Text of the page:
Was this interest in music unique to your family?

Jessye Norman: There were a lot of musical children around. I mean there were a lot of us that studied piano. I studied piano from the time I was very young, and all of us were sent out to piano whether you wanted to or not. I mean, the boys in my family -- my three brothers -- had to study piano along with my sister and myself, and cousins and everybody at school went to study piano lessons, and to participate in various sort of musical things at the churches and schools. It was a very normal thing to have music in the house, to come in on a Sunday afternoon -- which was one of the great things of growing up -- to come in on a Sunday afternoon from church, and there was Leonard Bernstein doing the Young People's Concerts on television. It was one of the few things that we were allowed to watch in television, and it was on Sunday in the afternoon, and it was incredible. It was almost as good as going to a concert, because he spoke directly into the camera. He told you everything you needed to know about the music and then the music was played. It was astounding, really wonderful.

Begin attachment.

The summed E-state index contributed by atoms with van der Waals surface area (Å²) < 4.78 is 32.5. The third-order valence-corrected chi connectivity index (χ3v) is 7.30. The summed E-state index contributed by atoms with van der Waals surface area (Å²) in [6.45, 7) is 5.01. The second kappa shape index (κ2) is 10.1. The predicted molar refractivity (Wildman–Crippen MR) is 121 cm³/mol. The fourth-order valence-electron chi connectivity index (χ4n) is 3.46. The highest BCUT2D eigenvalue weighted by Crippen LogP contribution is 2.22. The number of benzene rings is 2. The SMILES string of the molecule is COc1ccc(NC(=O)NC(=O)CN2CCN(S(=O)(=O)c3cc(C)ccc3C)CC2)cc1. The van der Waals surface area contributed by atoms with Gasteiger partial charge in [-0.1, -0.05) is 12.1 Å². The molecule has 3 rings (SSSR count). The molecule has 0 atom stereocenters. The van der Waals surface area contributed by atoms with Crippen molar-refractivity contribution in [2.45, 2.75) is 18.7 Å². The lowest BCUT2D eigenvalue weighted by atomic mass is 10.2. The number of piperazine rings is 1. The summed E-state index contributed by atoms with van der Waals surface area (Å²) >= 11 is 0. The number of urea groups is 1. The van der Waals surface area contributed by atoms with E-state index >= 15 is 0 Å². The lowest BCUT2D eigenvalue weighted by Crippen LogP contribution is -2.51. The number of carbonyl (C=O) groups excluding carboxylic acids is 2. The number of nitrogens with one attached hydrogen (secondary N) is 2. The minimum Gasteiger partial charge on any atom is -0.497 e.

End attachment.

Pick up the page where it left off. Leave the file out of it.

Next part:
You were lucky to have parents who understood the power of music and the arts.

Jessye Norman: Yes, they understood that.